With a sharp increase for new weapons, the Clinton administration plans to seek $270.6 billion in defense spending for next year, according to documents obtained Friday.
The administration’s defense spending blueprint seeks $48.7 billion for weapons purchases, including the first two Air Force F-22 fighters, 30 Navy FA-18 E and F fighters, a new attack submarine, an amphibious assault ship and three destroyers. That’s up nearly $4 billion from this year’s weapons spending level. By comparison, the total proposed defense budget itself for next year is $3 billion above this year.
In addition, the spending blueprint pledges to reach a level of $61 billion for weapons spending by 2001. The administration plan reflects the prevailing philosophy in U.S. military circles that long-term military modernization represents a higher priority than current force size. No major weapons systems are canceled in the budget plan, and some, such as a new aircraft carrier, a fully “digitalized” Army division, and unmanned surveillance planes, are accelerated.
Defense Secretary William Cohen is to announce the spending package on Capitol Hill next week. A copy of the budget plan was obtained Friday by The Associated Press from a government official briefed in advance on its contents.
In a speech Thursday at the National Defense University, an elite officer school in Washington, Clinton said the budget maintains a cutting-edge force ready for battle.
“Readiness remains our No. 1 priority, and my budget provides for the readiness we need in a hopeful but still hazardous time,” Clinton said. Suggesting administration thinking toward a smaller but still effective force, Clinton said, “Our military leaders understand that tomorrow’s force must be agile, effective and lean.”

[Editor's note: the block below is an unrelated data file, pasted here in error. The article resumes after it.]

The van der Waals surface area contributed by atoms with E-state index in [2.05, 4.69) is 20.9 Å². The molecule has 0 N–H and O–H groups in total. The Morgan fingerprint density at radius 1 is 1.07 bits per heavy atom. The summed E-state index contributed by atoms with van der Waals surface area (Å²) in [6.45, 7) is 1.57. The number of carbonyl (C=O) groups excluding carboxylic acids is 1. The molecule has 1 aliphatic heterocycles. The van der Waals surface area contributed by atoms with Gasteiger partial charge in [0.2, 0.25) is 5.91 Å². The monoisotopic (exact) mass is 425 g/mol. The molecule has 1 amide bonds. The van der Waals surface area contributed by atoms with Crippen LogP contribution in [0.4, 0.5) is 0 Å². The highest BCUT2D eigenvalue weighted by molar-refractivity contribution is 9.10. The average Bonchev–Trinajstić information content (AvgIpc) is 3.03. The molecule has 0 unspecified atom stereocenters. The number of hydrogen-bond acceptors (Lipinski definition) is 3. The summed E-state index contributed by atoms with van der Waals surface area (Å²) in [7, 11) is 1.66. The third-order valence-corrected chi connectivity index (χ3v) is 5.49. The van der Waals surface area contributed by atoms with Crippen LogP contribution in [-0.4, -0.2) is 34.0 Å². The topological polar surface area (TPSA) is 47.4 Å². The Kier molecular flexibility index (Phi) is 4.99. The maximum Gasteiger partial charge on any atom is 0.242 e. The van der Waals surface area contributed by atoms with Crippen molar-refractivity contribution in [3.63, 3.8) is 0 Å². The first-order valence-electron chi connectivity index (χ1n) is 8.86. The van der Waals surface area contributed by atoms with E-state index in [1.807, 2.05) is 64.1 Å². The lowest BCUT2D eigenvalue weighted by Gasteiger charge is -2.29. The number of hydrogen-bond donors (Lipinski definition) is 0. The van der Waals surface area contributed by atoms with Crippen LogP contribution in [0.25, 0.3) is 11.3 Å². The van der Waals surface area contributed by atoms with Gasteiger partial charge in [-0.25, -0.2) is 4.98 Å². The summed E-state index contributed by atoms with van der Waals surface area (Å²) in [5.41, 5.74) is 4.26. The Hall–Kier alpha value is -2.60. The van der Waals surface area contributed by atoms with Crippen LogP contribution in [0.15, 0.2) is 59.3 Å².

Part of that leanness, Clinton says, must come in the form of additional military base closures, and his budget seeks authority for two more base closure rounds. Congress roundly rejected that idea last year.
Cohen described the budget plan as seeking “the proper balance between current operations, modernization and real-world operational challenges.”
The $270.6 billion figure includes $13.3 billion for nuclear weapons programs administered by the Energy Department and represents total Pentagon budget authority, a figure that includes some money that will be spent in future years. Defense budget outlays, the actual amount the Pentagon will spend in fiscal 1999, which begins next Oct. 1, is set at $265.5 billion, including $12.9 billion for nuclear weapons programs.
Because so much of what the Pentagon does involves long-term spending, the budget authority figure - $270.6 billion - is the one defense officials will most frequently use in their discussions on Capitol Hill. It represents a $3 billion increase over this year’s defense budget. But Pentagon and congressional budget experts agree that in actual buying power, the plan represents a slight decrease due to the effects of inflation.
In addition to the weapons spending increase, the other driving forces in the defense budget are service member pay, housing improvements and current readiness. The plan calls for a 3.1 percent military pay raise next year and 3 percent per year in the following four years. Thus, while the size of the active-duty force will decline by 23,000 next year to 1.396 million, the Pentagon’s military personnel budget will increase by nearly $1 billion to $70.8 billion.
The budget hews closely to last year’s balanced budget agreement and to the defense spending plan that came out of the military’s Quadrennial Defense Review of spending and strategy. Despite talk of budget surpluses, the defense budget proposal contains few dramatic changes over what was discussed last year.
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